Serendipitous and Strategic Innovation: A Systems Approach to Managing Science-Based Innovation


Innovation is a time-consuming process that involves invention as a beginning and a marketable service or product as an end; but innovation itself, once concluded, is not necessarily a constructive act, and some innovations yield positive and some negative results. The way we recognize and develop innovation--so often a serendipitous and almost invisible act in its beginning--is thus a matter of primary importance in the world today, where new thoughts and products play such a crucial role in economies across the globe. And nowhere is the general support structure that is required for success in innovation more starkly illuminated than in the fields of science and medicine, where human well-being is so manifestly at stake. In this work, which draws together the perspectives of a multidisciplinary group of professionals--medical doctors, innovation policy analysts, and academics in business management--Shantha Liyanage and his colleagues provide a thorough examination of the technology innovation process, and display its critical links with organizational functions, so that the innovative capacities of organizations can be better prepared to meet the rapid changes of our age.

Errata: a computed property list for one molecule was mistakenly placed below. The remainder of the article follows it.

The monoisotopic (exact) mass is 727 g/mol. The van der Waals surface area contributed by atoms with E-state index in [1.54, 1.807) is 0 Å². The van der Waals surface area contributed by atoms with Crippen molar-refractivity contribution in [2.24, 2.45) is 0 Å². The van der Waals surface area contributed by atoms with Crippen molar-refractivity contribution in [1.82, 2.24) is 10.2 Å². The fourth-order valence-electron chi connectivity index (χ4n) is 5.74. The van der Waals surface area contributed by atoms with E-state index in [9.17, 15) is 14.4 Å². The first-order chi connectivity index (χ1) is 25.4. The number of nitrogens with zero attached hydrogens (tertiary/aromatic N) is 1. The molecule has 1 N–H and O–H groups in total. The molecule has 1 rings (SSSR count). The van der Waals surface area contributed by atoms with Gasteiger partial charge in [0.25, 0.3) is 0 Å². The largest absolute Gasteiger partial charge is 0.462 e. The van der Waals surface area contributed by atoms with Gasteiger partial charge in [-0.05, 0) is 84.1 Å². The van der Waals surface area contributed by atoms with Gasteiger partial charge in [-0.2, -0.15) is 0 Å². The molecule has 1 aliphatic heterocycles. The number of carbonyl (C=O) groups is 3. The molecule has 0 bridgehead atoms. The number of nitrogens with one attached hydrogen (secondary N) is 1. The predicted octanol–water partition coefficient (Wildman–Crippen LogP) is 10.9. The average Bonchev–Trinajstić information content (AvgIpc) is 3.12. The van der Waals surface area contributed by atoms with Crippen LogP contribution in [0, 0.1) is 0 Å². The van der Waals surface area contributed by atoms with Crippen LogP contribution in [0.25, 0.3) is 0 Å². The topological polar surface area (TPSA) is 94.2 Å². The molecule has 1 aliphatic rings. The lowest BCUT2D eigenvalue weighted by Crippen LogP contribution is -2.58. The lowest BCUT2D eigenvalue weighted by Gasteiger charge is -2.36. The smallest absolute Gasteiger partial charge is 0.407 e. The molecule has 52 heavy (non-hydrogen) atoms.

Additional information

Includes content by:
  • Shantha Liyanage
  • Alan J. Jones
  • Marie Wilson
  • Peter Gluckman
  • Jan Annerstedt
Publisher: Place of publication:
  • Westport, CT
Publication year:
  • 2006


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